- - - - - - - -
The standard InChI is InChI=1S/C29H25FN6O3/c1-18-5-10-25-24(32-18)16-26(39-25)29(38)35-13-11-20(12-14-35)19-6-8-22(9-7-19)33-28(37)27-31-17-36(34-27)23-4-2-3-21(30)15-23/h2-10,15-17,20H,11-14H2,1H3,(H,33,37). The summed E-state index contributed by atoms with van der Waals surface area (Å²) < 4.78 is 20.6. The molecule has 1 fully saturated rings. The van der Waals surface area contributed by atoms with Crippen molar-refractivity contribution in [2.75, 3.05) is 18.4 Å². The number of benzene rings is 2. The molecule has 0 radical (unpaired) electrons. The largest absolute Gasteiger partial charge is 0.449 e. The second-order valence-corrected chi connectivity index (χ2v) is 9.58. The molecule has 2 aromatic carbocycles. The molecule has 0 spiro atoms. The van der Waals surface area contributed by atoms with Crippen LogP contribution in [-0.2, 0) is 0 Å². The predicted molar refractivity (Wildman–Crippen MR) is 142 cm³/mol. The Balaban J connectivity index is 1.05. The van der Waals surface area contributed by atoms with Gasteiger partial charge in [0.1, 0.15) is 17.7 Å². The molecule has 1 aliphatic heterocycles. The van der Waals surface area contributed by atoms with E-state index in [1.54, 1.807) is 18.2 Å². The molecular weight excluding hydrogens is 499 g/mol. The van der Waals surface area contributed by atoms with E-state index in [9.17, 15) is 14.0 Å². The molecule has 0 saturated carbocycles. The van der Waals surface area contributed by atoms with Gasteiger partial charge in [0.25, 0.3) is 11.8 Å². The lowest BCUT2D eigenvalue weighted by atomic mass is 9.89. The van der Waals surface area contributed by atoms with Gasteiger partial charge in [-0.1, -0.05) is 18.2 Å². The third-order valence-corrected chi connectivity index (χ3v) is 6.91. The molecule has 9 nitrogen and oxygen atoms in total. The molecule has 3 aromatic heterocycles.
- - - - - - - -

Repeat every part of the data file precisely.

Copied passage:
The standard InChI is InChI=1S/C29H25FN6O3/c1-18-5-10-25-24(32-18)16-26(39-25)29(38)35-13-11-20(12-14-35)19-6-8-22(9-7-19)33-28(37)27-31-17-36(34-27)23-4-2-3-21(30)15-23/h2-10,15-17,20H,11-14H2,1H3,(H,33,37). The summed E-state index contributed by atoms with van der Waals surface area (Å²) < 4.78 is 20.6. The molecule has 1 fully saturated rings. The van der Waals surface area contributed by atoms with Crippen molar-refractivity contribution in [2.75, 3.05) is 18.4 Å². The number of benzene rings is 2. The molecule has 0 radical (unpaired) electrons. The largest absolute Gasteiger partial charge is 0.449 e. The second-order valence-corrected chi connectivity index (χ2v) is 9.58. The molecule has 2 aromatic carbocycles. The molecule has 0 spiro atoms. The van der Waals surface area contributed by atoms with Crippen LogP contribution in [-0.2, 0) is 0 Å². The predicted molar refractivity (Wildman–Crippen MR) is 142 cm³/mol. The Balaban J connectivity index is 1.05. The van der Waals surface area contributed by atoms with Gasteiger partial charge in [0.1, 0.15) is 17.7 Å². The molecule has 1 aliphatic heterocycles. The van der Waals surface area contributed by atoms with E-state index in [1.54, 1.807) is 18.2 Å². The molecular weight excluding hydrogens is 499 g/mol. The van der Waals surface area contributed by atoms with E-state index in [9.17, 15) is 14.0 Å². The molecule has 0 saturated carbocycles. The van der Waals surface area contributed by atoms with Gasteiger partial charge in [0.25, 0.3) is 11.8 Å². The lowest BCUT2D eigenvalue weighted by atomic mass is 9.89. The van der Waals surface area contributed by atoms with Gasteiger partial charge in [-0.1, -0.05) is 18.2 Å². The third-order valence-corrected chi connectivity index (χ3v) is 6.91. The molecule has 9 nitrogen and oxygen atoms in total. The molecule has 3 aromatic heterocycles.